In 2012, Schedel was in search of a sculptural display for an exhibit on data art at SBU’s Simons Center for Geometry and Physics. A colleague recommended that she talk to Melissa Clarke, an artist who makes data-based multimedia installations using visualizations, sound, and interactive art. At the time, Clarke had just returned from an expedition in the Arctic, where she collected data, images, video, and interviews for an immersive multimedia installation.
“Melissa’s work is not only aesthetically beautiful but also based on actual data,” said Schedel.
Clarke’s dive into scientific data visualization began in 2009, when she stumbled upon acoustic images that geophysicists had created to map the topography of the bottom of the Hudson River. She ended up turning these images into a video installation on an old ship.
“I began my career primarily in video and sound, but data visualization was a natural progression as I sought to provide a narrative and more meaning for my work,” explained Clarke. “The seismic images of the sub-bottom profiles were stunning, and I was fascinated by the process of sending sound down to the river floor and using the sounds that bounce back to create a drawing of the landscape. I come from upstate New York, the landscape of which was created by glaciers. It hit me that data visualization is something I needed to pursue seriously in my work.”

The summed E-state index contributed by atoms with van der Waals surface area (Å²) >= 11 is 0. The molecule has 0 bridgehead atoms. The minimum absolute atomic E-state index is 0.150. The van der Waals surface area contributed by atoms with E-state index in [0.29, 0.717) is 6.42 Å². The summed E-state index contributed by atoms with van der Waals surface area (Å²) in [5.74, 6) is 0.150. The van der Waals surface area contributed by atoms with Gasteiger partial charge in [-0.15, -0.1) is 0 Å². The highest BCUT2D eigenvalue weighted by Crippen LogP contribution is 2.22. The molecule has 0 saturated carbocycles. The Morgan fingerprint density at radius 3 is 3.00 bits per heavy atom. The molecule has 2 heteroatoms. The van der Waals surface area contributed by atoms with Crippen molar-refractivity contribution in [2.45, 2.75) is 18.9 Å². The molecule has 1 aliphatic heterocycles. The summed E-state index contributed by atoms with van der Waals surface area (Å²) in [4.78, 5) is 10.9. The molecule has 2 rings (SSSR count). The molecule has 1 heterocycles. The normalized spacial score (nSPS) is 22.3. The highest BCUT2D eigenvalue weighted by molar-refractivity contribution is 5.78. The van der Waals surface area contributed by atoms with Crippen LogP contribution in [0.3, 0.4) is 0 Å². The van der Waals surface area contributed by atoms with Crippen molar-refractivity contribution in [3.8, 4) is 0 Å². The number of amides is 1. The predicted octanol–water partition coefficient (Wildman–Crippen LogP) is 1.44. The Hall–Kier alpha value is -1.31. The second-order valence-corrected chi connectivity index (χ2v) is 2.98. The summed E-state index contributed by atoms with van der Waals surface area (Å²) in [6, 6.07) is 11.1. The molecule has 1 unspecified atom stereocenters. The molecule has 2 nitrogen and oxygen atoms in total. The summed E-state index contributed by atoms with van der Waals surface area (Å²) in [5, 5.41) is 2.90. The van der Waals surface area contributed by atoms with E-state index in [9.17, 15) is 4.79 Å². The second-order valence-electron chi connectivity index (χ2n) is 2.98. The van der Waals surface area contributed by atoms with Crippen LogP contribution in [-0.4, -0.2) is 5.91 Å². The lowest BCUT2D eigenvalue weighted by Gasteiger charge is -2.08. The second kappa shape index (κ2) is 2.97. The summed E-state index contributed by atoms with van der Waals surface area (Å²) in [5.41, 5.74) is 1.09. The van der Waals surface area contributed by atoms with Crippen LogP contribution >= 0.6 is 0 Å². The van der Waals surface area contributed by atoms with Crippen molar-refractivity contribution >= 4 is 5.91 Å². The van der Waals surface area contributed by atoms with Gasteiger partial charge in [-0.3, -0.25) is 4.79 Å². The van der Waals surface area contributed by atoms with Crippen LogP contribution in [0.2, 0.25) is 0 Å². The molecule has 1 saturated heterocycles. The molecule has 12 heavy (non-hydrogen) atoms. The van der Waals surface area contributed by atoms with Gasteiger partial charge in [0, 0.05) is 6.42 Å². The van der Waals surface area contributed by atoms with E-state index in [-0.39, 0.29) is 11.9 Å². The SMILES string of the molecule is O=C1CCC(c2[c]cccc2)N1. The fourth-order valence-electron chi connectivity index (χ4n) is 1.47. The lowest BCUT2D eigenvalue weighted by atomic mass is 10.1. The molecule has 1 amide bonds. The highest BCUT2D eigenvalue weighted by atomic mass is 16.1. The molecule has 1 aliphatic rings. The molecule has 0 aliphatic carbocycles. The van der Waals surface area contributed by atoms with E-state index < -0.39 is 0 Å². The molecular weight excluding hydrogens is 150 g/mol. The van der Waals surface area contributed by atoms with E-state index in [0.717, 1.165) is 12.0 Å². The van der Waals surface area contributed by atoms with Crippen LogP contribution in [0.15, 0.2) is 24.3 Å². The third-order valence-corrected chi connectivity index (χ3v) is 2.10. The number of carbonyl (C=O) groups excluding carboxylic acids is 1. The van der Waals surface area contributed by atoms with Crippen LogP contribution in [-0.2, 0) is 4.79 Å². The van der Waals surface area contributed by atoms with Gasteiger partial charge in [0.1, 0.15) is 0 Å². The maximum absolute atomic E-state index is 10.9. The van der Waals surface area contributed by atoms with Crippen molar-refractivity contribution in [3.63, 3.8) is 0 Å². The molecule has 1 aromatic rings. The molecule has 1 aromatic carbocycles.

Soon after being introduced, Clarke and Schedel co-founded arts.codes, a collective focusing on different art forms with computational underpinnings. And through Schedel, Clarke met Yager and learned of the x-ray scattering data sonification project. Their discussions led to the idea of creating a virtual reality (VR) experience that combined sonification and 3-D installations based on experimental nanoscience data.
“Kevin started showing me nanostructure visualizations, and I thought they were so beautiful that I was inspired to draw them,” said Clarke. “I really got interested in how variable the structures looked. During tours of the CFN and NSLS-II, I learned about the equipment that Kevin and other scientists use to take nanoscale 3-D photographs capturing the interaction of a beam of electrons or x-rays with a material. I was very much intrigued.”
“Many scientists like art or play music, but when they think about their work, they may not see things that an artist would,” added Clarke. “Artists can introduce scientists to different ways of looking at their data and in doing so ignite new ideas. Art also brings in an emotive component, which can help relay numerical concepts. Though my pieces are driven by scientific data, people often react with emotion when they see them. In this way, they are a kind of storytelling medium that can bring people into the conversation about science.”
— Ariana Manglaviti